An Arizona woman charged in the January 6 onslaught of the US Capitol bragged in a Snapchat video that she was recently recruited by a Kansas City chapter of the Proud Boys, a neofascist organization that describes itself as “Western chauvinists” and has long forbidden female members.
Felicia Konold’s claim that the chapter recruited her and she was “with them now,” even though she’s not from the Kansas City area, has intrigued experts who study extremist right-wing movements.
“It is ironic that such a deeply misogynistic organization has attracted someone who is a woman to join their organization,” says Eric Ward, a senior fellow with the Southern Poverty Law Center. “It tells us there is dissension in the ranks of Proud Boys right now.”
Details of the video surfaced last week in a probable cause affidavit against Konold, 26, of Tucson, who is charged with conspiracy, civil disorder and other federal charges stemming from the melee.
Konold sounded almost euphoric in the Snapchat video she posted after the Capitol attack, saying she never could have imagined having such an influence on the events that unfolded that day. She laughingly references “all my boys, behind me, holding me up in the air, pushing back. We (expletive) did it!”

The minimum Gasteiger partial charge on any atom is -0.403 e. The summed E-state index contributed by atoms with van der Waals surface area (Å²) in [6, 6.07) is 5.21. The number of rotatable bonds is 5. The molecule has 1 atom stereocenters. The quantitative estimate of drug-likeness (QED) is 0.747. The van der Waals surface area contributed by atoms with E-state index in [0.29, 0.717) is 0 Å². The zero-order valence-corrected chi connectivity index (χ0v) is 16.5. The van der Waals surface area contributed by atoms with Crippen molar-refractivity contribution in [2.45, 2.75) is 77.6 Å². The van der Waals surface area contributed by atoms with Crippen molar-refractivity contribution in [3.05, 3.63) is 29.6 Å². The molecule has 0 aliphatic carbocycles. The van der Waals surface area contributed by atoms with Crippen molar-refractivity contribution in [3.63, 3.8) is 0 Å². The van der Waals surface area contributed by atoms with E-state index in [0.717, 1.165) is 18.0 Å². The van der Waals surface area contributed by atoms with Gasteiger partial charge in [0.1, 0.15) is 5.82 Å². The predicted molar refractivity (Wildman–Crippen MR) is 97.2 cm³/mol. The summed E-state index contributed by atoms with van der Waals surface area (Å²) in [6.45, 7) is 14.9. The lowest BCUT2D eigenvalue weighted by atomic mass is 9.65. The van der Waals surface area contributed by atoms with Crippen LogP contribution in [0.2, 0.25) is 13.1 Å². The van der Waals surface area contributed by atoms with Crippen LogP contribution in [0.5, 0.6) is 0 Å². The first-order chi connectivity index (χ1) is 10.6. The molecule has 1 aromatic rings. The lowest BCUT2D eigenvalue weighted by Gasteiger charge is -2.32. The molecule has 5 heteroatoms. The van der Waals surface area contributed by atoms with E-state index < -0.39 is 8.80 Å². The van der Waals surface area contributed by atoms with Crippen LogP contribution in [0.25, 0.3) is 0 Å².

In order to seemingly prove her point that she had just been “recruited into an (expletive) chapter from Kansas City,” she displayed on the video a two-sided “challenge coin” that appears to have markings that designate it as belonging to the Kansas City Proud Boys.
The challenge coin denotes membership, something that seems to go against the rhetoric about women from the organization’s national leadership, Ward says.
“The fact she has that coin, the challenge coin, tells me there is something happening around gender in the Proud Boys — and it is something worth paying attention to,” says Ward, who is also the executive director of the Western States Center, a civil rights advocacy group that works to advance gender equity.